Napoleon attorney George C. Rogers listed personal property on a federal bankruptcy form as clothing, a ring and bracelet, books, a 44-Magnum, household furnishings, and office equipment.
Not listed was the 5,545-square-foot Henry County home on the Maumee River that is on the market with an asking price of $795,000.
One of the lawyers who failed in a 1990 attempt to sue The Blade with allegations of libel and invasion of privacy, Mr. Rogers filed Chapter 7 bankruptcy in U.S. Bankruptcy Court in Toledo earlier this month. The filing was made at the same time The Blade was pressing forward in Lucas County Common Pleas Court for the reimbursement of attorney fees.
Mr. Rogers listed assets totaling $5,300 on the bankruptcy form. His liabilities were listed at $324,995.41, including an estimated $200,000 owed to The Blade.
A search of records in Henry County showed that in 2000 Mr. Rogers purchased 3.102 acres on State Rt. 110 for about $85,000. A year later, on April 17, 2001, he deeded the land to his wife, Elizabeth.
In 2002, the couple completed building a house on the lot.
Since then, several mortgages have been taken out, the most recent in 2006, in both the Rogers' names, according to records in the Henry County Recorder's Office. And in 2008, the lot was split.
Mrs. Rogers maintained ownership of the house and about two acres of land, records in the Henry County Auditor's office indicate.
The home is billed as a "secluded, waterfront, contemporary timberframe home." Mr. Rogers is listed as the owner and contact.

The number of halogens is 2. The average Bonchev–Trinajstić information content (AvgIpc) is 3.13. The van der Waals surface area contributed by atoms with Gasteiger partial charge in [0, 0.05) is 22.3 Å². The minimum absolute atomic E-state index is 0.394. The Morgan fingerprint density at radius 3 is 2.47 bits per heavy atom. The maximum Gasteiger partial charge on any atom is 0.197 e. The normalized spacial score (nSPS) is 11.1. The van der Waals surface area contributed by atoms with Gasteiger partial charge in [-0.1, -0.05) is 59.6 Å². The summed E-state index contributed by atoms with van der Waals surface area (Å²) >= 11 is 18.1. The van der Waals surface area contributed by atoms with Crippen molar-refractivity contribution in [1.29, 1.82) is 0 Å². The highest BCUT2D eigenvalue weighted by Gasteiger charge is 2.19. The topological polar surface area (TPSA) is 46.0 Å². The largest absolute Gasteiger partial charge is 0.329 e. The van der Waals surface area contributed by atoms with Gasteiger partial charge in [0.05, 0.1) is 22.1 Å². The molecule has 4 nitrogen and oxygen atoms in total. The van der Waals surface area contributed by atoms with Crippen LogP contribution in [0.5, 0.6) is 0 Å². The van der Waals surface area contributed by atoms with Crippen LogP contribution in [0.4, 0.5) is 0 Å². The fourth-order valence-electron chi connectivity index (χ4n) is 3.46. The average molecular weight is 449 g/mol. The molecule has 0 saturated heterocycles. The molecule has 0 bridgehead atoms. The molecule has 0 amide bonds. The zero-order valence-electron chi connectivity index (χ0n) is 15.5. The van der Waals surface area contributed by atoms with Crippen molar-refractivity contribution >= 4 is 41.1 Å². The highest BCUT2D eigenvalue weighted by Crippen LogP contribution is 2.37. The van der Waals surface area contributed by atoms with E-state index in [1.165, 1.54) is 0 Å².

When reached by telephone, Mr. Rogers said he had no comment about why the home was not listed as an asset.
Toledo attorney Paul Bonfiglio, who represents The Blade in the motion for sanctions filed against Mr. Rogers, said that, as part of the process, creditors involved in a bankruptcy will do a check of available assets. "What we will do now is look to see what assets are claimed and what assets are not claimed that maybe should be," he said. "Any creditor listed will do the same."
Mr. Rogers and fellow attorney James Godbey filed a lawsuit against The Blade in the wake of an 8-day series run in 1990 detailing Toledo police misconduct. The lawsuit was dismissed in July, 1997.
Soon after, the newspaper filed a motion for attorney fees and sanctions. The motion was put on hold throughout the appellate process and in January, an order granting The Blade's request was granted.
In response to the order, The Blade's attorneys submitted statements totaling $163,301.
A decision on the total amount owed the newspaper still has not been determined.
Brian Hizer, who represents Mr. Rogers in the bankruptcy filing, could not be reached for comment.
Stephen Priestap, a Toledo bankruptcy attorney, said laws are put in place to ensure that those filing bankruptcy cannot sign over assets to keep them safe from creditors. However, if property was always listed in a spouse's name or was transferred at least four years prior to the filing, it would be difficult to prove the hiding of assets, he said.
"In Ohio, they can go back for up to four years [to look for] an inside transaction," Mr. Priestap said.
"If it's always been in his wife's name, then he wouldn't have to have disclosed it. If it was in his name, certainly in the past four years, it would have to be disclosed to bankruptcy court," he added, saying that any other instance of a home being deeded to a spouse "would be up to the bankruptcy trustee, who could either demand it put back in or file an adversarial action to get that done."
A meeting of those listed as creditors on Mr. Rogers' filing has been scheduled for Dec. 8.
Contact Erica Blake at: